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General Classical Music Discussion / Re: What are you listening to now?
« Last post by Conor71 on Today at 10:40:29 PM »
Recent listening:

Mahler: Symphony #7 In E Minor, "Lied Der Nacht" - Rattle/CBSO (Live Recording)

Agree that this is an excellent version of the work.

Mahler: Symphony #7 In E Minor, "Lied Der Nacht" - Haitink/RCOA

I commented (a few years back) that I thought the 1st Movement may have been a bit too slow but, having listed again today, it would seem to be of a similar pace to Rattle's version.
Actually, I thought this was a really nicely rendered version of the work so I'm glad I gave it another chance.

Bruckner: Symphony #7 In E, WAB 107, "Lyric" - Tintner/RSNO

For a first listen - I consider this to be one of Bruckner's best Symphonies and was kind of dreading what the Royal Scottish NO might do with it but I was pleasantly suprised and found this to be a pretty good (if not too remarkable) performance.
I seem to remember that the Bruckner #5 with RSNO in this box was very disappointing and quite poorly played but I will need a refresher listen of it soon..
No. 36 today. Lovely.


A serious, engaged and restrained  performance of some music from Codex Huelgas and elsewhere here from the women's ensemble Cum Jubilo. The music they chose is often polyphonic, in presentation at least - sometimes they sing two songs simultaneously, or break up a song to create a sort of paired down antiphony. No instruments, which may not be justifiable historically but, for better or for worse, it contributes to a feeling of purity, austerity, interiority. All that makes me want to say that they're like a women's Orlando Cosort or Gothic Voices.  And like Orlando Consort and the others their manner of creating tones is not folksy and fish-wifey, nor exotic and oriental. Neither is it like a 19th century lieder singer. As with Anonymous 4 I find the similarity of the timbres of the voices very attractive, like an piece of organ music played with full organ. But the comparison with Anonymous 4 doesn't really carry into other areas: they're punchier, less soothing and less sweet.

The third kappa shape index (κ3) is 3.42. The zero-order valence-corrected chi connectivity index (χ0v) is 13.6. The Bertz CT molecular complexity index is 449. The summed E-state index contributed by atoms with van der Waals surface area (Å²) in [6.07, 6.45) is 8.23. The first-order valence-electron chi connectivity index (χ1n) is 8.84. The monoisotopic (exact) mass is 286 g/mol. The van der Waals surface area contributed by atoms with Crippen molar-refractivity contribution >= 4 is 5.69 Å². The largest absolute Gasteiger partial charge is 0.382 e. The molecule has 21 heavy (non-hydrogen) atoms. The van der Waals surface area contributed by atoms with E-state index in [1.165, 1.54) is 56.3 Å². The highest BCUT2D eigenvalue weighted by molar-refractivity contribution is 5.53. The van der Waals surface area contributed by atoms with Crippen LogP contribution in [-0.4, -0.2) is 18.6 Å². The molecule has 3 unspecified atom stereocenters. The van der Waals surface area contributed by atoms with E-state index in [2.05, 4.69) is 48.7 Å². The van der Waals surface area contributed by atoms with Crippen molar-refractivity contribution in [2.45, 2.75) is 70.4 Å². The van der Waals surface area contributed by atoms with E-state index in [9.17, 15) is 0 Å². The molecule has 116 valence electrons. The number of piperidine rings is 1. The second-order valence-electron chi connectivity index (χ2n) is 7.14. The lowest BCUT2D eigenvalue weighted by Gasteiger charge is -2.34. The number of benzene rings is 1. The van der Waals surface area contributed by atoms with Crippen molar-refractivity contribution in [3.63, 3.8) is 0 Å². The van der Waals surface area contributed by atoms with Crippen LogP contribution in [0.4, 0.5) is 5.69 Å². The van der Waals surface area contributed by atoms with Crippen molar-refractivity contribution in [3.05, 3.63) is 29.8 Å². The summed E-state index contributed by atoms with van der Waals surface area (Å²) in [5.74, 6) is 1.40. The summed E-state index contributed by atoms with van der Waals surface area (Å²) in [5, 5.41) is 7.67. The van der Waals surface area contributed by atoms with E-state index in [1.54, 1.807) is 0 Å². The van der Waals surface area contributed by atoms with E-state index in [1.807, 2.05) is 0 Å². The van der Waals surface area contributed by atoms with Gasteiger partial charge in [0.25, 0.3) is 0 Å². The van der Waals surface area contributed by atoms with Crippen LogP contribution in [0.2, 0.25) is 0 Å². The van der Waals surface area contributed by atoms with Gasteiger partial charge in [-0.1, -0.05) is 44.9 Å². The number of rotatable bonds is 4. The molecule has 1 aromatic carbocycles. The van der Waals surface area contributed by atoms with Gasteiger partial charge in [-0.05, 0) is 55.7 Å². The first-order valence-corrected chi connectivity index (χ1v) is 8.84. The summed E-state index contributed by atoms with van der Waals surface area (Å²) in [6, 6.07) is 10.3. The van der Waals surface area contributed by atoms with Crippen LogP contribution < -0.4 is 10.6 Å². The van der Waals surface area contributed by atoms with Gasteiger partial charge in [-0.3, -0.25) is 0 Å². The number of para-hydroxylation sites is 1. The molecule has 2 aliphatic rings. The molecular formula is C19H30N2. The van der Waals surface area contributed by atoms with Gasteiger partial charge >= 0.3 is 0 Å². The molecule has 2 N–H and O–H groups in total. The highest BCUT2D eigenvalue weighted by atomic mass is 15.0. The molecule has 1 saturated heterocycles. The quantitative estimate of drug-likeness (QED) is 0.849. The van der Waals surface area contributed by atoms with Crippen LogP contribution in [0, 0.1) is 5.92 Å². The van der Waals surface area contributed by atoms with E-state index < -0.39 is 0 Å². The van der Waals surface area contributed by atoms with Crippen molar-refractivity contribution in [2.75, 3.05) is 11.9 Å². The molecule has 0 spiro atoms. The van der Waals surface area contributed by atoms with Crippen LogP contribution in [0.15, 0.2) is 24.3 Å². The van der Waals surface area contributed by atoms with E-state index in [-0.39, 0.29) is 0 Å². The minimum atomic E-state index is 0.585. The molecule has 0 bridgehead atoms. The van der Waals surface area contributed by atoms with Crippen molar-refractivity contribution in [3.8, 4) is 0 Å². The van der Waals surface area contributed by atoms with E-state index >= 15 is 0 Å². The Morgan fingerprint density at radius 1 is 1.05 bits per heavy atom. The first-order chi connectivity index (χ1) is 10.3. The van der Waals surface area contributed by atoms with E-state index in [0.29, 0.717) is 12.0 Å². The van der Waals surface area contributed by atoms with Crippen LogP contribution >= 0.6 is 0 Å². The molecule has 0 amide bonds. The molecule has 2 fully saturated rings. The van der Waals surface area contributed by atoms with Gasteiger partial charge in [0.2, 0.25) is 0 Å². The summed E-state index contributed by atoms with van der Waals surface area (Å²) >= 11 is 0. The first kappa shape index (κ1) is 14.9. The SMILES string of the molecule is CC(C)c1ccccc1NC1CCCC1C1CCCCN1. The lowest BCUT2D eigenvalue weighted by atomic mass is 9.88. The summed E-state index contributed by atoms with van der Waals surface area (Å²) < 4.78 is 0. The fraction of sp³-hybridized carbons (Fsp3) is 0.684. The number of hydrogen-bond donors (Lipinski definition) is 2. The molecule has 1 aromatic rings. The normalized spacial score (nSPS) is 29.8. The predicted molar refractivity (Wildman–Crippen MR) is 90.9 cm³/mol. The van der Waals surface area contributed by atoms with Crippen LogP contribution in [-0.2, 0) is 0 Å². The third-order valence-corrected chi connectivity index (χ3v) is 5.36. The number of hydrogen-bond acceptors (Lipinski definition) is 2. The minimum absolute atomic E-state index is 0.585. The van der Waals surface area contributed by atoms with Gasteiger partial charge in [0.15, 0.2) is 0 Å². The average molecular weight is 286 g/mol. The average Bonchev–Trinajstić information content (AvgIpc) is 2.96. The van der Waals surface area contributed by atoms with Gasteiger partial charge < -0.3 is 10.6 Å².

I donít mean to be negative, but Martucci just isnít a good composer IMHO.

I disagree. First of all, what is a definition of a bad composer, and can we really judge from our perspective?
We have a personal opinion and that is natural, but to be able to judge a composer, one must have the technical knowledge to unravel a composition.
Martucci may not be a great melodist, but his orchestral works are well constructed, and repeated listening will bring rewards. Surface listening will leave you empty.
The Diner / Re: Non-Classical Music Listening Thread!
« Last post by α | ž ∆ Ů on Today at 09:32:12 PM »
Kate Bush - Hounds Of Love

Vivaldi's Four Seasons was played obsessively by my mother (even though she doesn't listen to classical music  ??? ) when I was in the womb (and in the first 2 years of my life) and look how I turned out  :laugh:
I know this woman is a babe, Sarah Chang:

Whoops...wrong thread. ;D

thank you. I think itís fun for people to share their experiences even if we can come to no conclusion. Except maybe it canít hurt. Well, Xenakis during birth might be traumatic.

Birth is traumatic  :-X
Composer Discussion / Re: Dmitri's Dacha
« Last post by Mirror Image on Today at 09:18:51 PM »
Of course. I sometimes use the stereo to play it at high volume  ;D Which recording do you like the most?

Iíd have a difficult time picking an absolute favorite, but Haitink, Rozhdestvensky, and Rostropovich (LPO) are certainly strong contenders for the top spot for me.
General Classical Music Discussion / Re: babies and classical music
« Last post by Mirror Image on Today at 09:17:14 PM »
I know this woman is a babe, Sarah Chang:

Whoops...wrong thread. ;D
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